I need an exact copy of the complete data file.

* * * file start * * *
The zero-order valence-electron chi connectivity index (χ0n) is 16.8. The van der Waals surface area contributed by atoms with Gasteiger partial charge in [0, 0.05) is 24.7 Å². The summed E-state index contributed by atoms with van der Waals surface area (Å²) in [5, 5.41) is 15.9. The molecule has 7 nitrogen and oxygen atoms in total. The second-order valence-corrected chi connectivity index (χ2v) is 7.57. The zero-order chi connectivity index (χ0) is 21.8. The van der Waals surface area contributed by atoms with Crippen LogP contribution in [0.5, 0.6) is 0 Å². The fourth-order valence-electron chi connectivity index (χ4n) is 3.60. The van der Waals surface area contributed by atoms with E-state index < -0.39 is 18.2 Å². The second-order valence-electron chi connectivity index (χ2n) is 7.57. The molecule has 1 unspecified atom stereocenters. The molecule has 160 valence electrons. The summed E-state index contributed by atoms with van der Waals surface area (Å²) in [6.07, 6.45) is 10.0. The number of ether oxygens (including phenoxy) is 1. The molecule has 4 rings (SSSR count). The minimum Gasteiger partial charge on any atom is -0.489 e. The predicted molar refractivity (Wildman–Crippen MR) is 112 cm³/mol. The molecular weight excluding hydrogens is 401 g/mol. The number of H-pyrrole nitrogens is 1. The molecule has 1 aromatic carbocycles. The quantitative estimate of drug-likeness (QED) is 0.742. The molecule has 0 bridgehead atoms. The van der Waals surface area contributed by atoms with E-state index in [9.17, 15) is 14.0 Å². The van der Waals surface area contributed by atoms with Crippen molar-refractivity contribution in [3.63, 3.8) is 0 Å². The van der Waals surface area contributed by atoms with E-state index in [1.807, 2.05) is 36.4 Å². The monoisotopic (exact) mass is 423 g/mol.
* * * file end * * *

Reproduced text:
The zero-order valence-electron chi connectivity index (χ0n) is 16.8. The van der Waals surface area contributed by atoms with Gasteiger partial charge in [0, 0.05) is 24.7 Å². The summed E-state index contributed by atoms with van der Waals surface area (Å²) in [5, 5.41) is 15.9. The molecule has 7 nitrogen and oxygen atoms in total. The second-order valence-corrected chi connectivity index (χ2v) is 7.57. The zero-order chi connectivity index (χ0) is 21.8. The van der Waals surface area contributed by atoms with Crippen LogP contribution in [0.5, 0.6) is 0 Å². The fourth-order valence-electron chi connectivity index (χ4n) is 3.60. The van der Waals surface area contributed by atoms with E-state index < -0.39 is 18.2 Å². The second-order valence-electron chi connectivity index (χ2n) is 7.57. The molecule has 1 unspecified atom stereocenters. The molecule has 160 valence electrons. The summed E-state index contributed by atoms with van der Waals surface area (Å²) in [6.07, 6.45) is 10.0. The number of ether oxygens (including phenoxy) is 1. The molecule has 4 rings (SSSR count). The minimum Gasteiger partial charge on any atom is -0.489 e. The predicted molar refractivity (Wildman–Crippen MR) is 112 cm³/mol. The molecular weight excluding hydrogens is 401 g/mol. The number of H-pyrrole nitrogens is 1. The molecule has 1 aromatic carbocycles. The quantitative estimate of drug-likeness (QED) is 0.742. The molecule has 0 bridgehead atoms. The van der Waals surface area contributed by atoms with E-state index in [9.17, 15) is 14.0 Å². The van der Waals surface area contributed by atoms with Crippen molar-refractivity contribution in [3.63, 3.8) is 0 Å². The van der Waals surface area contributed by atoms with E-state index in [1.807, 2.05) is 36.4 Å². The monoisotopic (exact) mass is 423 g/mol.